A plea to TV programmers

My wife and I have recently been discussing the idea of canceling our cable TV. There are a variety of reasons for doing so, which include these circumstances:

  • Cable TV is trying to push digital cable by removing channels from analog cable.
  • We see no present value in the additional costs of digital cable. In fact, we see no value in getting bigger, sharper, TVs, as we feel the picture is just fine, and sufficiently large to see from our sofas a mere 8 feet away. So it’s not about quality. And it’s not about quantity either — the additional cable channels using a digital box are largely in three categories: replicas of channels available in analog cable, additional-fee channels, and music-channels. Of these three, the only ones we ever use are the music channels.
  • We feel that a large portion of content created today is not worth watching. Our viewing preferences have actually narrowed somewhat — there are only two channels we watch with any regularity outside the broadcast channels. Yet, our flat fee paid to cable companies does not adequately reward content providers for making the content that we do like.
  • More content is available online, or through direct-to-mailbox DVDs from Netflix or Blockbuster. Thus, if we don’t mind waiting a bit for content to become available in either online or DVD format, there’s no need for live broadcast anyway. Even better — when paid for by users, this content is generally commercial-interruption free and better quality than we get through the cable company anyway. I distinguish between commercial-interruption free and commercial free because as we know, the new wave is in product placement on shows. But at least it doesn’t contain those hideously large and non-silent network overlays from channels.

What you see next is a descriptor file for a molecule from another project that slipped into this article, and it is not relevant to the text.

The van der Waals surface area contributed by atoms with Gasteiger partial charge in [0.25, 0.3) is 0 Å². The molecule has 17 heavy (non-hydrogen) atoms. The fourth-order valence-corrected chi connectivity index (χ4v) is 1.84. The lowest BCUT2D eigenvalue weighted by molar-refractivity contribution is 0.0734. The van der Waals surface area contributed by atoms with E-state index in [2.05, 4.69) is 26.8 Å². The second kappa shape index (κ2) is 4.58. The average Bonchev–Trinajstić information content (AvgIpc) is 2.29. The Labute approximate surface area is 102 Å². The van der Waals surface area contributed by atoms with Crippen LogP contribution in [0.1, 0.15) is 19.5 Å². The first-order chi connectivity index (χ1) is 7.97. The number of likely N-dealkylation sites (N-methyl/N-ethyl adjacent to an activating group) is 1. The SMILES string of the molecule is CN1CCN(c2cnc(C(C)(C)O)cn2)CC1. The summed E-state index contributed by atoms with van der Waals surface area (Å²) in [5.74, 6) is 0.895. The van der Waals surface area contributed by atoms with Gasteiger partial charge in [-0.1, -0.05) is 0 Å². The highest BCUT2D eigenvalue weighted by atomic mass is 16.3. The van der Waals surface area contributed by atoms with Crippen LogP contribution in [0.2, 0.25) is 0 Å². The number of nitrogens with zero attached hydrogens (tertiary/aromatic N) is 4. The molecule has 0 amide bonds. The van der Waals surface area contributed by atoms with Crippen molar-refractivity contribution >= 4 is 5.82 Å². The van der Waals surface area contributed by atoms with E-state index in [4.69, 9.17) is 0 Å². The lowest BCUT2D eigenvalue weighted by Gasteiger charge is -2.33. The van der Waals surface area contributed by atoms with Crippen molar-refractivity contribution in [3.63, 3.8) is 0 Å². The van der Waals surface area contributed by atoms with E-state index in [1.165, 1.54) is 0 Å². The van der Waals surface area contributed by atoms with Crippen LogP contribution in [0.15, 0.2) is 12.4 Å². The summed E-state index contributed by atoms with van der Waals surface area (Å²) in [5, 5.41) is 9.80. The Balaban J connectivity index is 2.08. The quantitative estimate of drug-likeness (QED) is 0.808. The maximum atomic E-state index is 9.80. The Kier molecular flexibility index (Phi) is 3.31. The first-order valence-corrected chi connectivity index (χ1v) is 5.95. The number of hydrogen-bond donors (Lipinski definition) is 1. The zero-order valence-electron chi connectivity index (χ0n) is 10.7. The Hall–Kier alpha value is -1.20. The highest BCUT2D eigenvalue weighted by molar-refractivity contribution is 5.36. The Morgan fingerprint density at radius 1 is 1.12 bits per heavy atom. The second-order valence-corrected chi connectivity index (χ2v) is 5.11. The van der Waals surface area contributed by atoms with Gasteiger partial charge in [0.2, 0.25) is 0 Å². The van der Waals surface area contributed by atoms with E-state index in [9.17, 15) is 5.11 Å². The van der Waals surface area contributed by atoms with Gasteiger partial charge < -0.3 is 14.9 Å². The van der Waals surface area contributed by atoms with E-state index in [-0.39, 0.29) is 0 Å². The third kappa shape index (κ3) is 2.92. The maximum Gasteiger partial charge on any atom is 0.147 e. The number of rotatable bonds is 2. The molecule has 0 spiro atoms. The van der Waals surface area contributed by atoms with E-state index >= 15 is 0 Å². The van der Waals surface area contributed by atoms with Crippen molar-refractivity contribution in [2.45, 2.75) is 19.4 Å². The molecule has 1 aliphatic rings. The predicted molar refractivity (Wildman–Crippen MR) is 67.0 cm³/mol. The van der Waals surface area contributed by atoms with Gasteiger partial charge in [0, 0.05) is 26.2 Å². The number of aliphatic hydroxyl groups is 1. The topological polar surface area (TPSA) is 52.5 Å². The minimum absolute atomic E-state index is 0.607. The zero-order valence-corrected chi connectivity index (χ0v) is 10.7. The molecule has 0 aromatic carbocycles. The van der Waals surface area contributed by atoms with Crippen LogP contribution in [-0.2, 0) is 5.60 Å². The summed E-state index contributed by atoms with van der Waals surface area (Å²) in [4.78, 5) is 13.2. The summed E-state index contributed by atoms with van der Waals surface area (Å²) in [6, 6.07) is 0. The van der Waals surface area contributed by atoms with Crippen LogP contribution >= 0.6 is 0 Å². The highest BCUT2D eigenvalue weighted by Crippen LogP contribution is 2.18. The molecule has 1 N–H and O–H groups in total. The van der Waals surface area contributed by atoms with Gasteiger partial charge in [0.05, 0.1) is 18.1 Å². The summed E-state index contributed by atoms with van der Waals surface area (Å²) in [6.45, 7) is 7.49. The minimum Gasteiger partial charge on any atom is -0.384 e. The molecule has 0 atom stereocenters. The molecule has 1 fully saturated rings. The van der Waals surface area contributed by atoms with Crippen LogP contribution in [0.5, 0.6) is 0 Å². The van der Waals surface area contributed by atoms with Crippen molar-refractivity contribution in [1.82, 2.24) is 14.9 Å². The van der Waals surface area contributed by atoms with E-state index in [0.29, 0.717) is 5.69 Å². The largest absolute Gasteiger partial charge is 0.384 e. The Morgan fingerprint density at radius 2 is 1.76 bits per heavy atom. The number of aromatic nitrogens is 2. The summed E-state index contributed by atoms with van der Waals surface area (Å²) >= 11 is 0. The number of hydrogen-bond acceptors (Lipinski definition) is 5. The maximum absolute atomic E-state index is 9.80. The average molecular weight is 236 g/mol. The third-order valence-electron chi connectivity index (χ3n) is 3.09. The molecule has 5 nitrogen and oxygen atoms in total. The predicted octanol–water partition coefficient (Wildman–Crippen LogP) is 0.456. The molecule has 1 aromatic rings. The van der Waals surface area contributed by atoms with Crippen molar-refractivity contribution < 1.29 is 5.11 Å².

There are others talking this way as well. See this post over at Freedom-to-Tinker for a good read as well. And today, I read that cable companies want to offer exclusive channel content online to subscribers [story]. So this is my plea to programmers. Forget TV stations and network affiliations. Instead, sell your shows direct to viewers. Do it without ads (though I imagine you’ll still have product placement/endorsements), or at least have a two-tiered system where users can pay more for an ad-free program. Then, you will get a better picture of your viewers, and can probably do a better job of marketing to them. Online word-of-mouth can help your show catch on and grab followers. If you are worried about steady-income, offer us high-priced single-show samples, and more reasonable season buy-ins. I would much prefer this — so I can get just the 10-ish shows I actually watch rather than the vast array of TV programming I don’t care about.

Pros on the Macbook Pro

So I’ve spent enough time giving you my downs on the MBP, that I kinda feel in fairness I should talk about things that I like about it. So here’s a partial list:

  • UNIX Programming Environment. Since it runs on top of FreeBSD, a lot of the software I am used to working with in Linux either “just works” or is easy to port to the Mac. This includes my own research project Mace, and MythTV. This software has been easy to port to OSX, but either doesn’t work on Windows, or works after a fairly complicated set of steps.
  • Better support for X11. Okay, technically this is related to the first item, but is work mentioning separately. To get X11 support on Windows, you either have to install an expensive third-party tool, or CygWin. CygWin is great (and I don’t think I could manage to use Windows without it), but its quite sluggish and X apps don’t quite integrate into the environment as well as you might like. The integration is still less than perfect, but much better on OSX, and I don’t feel the severe performance penalty.
  • Marking up PDFs. I always used to complain about this — my adviser would send me marked-up PDF files, which I find annoying to work with. Plus, using Acrobat Reader, you can’t make any markings yourself, so its hard to make it a two-way street. Further, there isn’t (that I know of) any free software which does markups of PDF files on Windows. However, I discovered that the built-in “Preview” app on OSX supports marking up the PDF files. So when someone sends you a PDF and you need to mark it up, it is convenient.
  • Time Machine. I suspect something similar exists on Windows, but I haven’t poked around enough to find the one which suits my needs. But Time Machine on the Mac is very convenient, and I feel confident that not only are my files backed up, but various versions of them, in case I discover I overwrote something important. Further, Time Machine was convenient and easy to find, setup, and use.